Off-the-shelf DAC chips can’t perform the functions described above, so Ted used a Xilinx Spartan 6 field-programmable gate array (FPGA) chip instead. An FPGA is a computer chip that’s a blank slate; you can program it to do whatever you want, and that’s what Ted did. A single master clock is used, but it’s unrelated to the input sampling rate.
I don’t usually spend this much space describing the design and functions of gear I review, but since the DirectStream DAC is such an innovative design I thought it would be worthwhile; if you’re interested in learning more about it, I highly recommend a visit to PS Audio’s Web site. Suffice it to say that Ted Smith has completely rethought how a DAC should operate and has designed a unique and innovative DAC.
The $5995 DirectStream DAC replaces PS Audio’s PerfectWave DAC. The two DACs are virtually identical, and that’s not an accident; PS Audio has a program for updating existing PerfectWave DACs by converting them to DirectStream DACs. One of the options for doing that involves gutting the PerfectWave DAC and replacing it with the DirectStream DAC’s interior parts. Apparently that’s easy enough that an owner can do it, but since some owners won’t feel inclined to take on that project, PS Audio has other options for updating the PerfectWave DAC. See the PS Audio Web site for details and pricing.
Like the PerfectWave DAC, a DirectStream DAC is a black or silver-gray box that measures 17" x 4" x 14" and weighs 19 pounds. Its fine-grained metallic chassis has rounded corners, a color touchscreen towards the right end of the front panel, and a high-density fiberboard top panel finished in piano-gloss black. Its elegant and refined styling would look right at home alongside the fanciest components. In a nutshell, I’d describe its looks as classy. A plastic remote control is included. Some manufacturers provide remote controls hewn from ingots of solid metal, but the first time you drop one of those on your coffee table (or your foot), you’ll really appreciate a light plastic remote—don’t ask me how I know this. The PerfectWave Media Bridge, an optional expansion card that plugs into the PerfectWave DAC and enables you to connect it to a network, also works with the DirectStream DAC. The PerfectWave Transport, an advanced optical drive in an enclosure stylistically and dimensionally identical to the DirectStream DAC, is still available and makes a natural match with the DirectStream DAC. In other words, PS Audio has bent over backwards to protect the investment its customers have made in other PS Audio equipment.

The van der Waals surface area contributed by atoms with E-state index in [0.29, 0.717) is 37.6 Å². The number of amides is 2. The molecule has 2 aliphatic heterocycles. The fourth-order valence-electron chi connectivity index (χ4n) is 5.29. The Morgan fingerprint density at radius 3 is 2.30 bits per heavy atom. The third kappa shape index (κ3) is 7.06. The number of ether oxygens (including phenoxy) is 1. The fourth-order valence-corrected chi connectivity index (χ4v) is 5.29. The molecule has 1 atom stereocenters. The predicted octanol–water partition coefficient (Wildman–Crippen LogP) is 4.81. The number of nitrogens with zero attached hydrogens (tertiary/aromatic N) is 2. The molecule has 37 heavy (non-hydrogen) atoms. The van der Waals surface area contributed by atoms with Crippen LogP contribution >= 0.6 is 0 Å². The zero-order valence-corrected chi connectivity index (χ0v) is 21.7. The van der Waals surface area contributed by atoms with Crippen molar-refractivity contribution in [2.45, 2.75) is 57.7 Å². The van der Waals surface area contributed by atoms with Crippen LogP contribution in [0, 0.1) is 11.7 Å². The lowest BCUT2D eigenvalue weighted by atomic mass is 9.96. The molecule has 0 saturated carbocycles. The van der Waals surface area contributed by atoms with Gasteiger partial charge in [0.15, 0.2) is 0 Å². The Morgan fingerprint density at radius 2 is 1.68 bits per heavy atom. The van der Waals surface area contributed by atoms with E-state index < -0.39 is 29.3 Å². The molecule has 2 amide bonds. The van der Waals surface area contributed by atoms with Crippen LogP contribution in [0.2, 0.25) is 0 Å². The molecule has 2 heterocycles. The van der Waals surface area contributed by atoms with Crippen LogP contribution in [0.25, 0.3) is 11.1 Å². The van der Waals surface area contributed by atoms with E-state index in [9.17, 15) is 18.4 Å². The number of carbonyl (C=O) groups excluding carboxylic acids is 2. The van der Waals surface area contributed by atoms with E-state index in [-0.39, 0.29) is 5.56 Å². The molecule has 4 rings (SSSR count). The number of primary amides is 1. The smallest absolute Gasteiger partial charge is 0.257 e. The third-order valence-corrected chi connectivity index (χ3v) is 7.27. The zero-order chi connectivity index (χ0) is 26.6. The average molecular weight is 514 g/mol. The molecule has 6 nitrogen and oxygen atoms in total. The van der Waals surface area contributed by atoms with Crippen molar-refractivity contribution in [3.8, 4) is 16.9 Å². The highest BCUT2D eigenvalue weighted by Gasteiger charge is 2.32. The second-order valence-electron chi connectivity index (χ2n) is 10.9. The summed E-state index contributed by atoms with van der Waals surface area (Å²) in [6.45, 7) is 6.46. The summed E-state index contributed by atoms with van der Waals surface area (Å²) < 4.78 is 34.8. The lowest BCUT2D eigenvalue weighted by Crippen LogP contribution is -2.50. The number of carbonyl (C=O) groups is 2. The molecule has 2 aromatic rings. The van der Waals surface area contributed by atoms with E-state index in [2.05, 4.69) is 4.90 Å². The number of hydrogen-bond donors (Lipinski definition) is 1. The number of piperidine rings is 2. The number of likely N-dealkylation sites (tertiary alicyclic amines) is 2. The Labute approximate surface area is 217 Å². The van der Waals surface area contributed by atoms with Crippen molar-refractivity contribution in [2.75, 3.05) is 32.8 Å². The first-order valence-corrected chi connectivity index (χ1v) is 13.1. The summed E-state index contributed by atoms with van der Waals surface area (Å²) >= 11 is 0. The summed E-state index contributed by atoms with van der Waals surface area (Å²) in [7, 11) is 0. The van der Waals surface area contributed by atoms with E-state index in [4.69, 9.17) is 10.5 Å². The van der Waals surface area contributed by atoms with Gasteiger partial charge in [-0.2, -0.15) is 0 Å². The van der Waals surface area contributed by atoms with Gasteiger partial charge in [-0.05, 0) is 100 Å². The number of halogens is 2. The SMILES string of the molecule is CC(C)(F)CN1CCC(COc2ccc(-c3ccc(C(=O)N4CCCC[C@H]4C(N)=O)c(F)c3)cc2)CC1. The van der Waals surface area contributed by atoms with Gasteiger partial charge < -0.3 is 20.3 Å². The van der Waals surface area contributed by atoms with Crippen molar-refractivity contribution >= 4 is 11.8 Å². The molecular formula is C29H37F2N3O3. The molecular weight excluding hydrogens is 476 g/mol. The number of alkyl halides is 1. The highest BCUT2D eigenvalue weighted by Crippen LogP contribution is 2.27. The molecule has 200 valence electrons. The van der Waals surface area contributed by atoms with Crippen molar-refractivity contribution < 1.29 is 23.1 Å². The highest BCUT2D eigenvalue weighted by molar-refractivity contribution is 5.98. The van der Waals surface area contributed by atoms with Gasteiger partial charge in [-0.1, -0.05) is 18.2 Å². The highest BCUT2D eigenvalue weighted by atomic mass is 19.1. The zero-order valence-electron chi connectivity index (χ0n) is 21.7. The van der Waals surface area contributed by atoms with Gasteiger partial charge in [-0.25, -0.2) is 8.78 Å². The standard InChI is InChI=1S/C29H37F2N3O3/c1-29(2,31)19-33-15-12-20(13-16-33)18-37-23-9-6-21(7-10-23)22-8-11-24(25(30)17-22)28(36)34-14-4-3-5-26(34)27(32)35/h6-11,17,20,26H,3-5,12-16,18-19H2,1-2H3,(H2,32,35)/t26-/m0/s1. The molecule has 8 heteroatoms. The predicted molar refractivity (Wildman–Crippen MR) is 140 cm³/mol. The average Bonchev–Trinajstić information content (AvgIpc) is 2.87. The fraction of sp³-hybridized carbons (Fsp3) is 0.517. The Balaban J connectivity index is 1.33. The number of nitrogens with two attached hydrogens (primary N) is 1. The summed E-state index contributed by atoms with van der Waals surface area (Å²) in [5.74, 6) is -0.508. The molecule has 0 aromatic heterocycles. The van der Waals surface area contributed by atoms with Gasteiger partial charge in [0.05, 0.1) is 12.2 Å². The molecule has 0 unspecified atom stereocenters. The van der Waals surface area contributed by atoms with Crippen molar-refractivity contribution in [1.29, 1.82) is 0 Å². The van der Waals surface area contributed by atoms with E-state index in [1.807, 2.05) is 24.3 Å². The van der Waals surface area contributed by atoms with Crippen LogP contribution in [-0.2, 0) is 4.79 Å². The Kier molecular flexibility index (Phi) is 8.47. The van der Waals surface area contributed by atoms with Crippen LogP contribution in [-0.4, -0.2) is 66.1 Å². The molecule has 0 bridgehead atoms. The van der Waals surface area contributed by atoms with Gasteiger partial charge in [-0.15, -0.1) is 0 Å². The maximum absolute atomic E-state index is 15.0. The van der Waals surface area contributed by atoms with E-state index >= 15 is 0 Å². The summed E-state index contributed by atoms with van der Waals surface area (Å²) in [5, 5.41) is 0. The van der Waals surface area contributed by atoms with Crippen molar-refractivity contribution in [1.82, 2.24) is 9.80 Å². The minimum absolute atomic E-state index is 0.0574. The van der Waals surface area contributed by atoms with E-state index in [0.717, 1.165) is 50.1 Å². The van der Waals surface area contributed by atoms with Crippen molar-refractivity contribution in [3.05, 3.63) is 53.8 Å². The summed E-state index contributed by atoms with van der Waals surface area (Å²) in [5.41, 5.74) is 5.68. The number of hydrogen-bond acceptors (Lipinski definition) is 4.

Like the PerfectWave DAC, the new DirectStream DAC provides a wide variety of digital inputs: SPDIF on coaxial RCA and TosLink inputs, USB, AES/EBU on an XLR connector, and two I2S inputs on HDMI connectors. Although HDMI connectors are used for I2S inputs, these inputs don’t carry HDMI video signals. Interestingly, while all the inputs will accept DoP-encoded signals, the I2S inputs will accept raw DSD signals direct, without DoP encoding. One raw DSD source is PS Audio’s NuWave Phono Converter, which combines a phono preamp with a high-resolution PCM and DSD analog-to-digital recorder.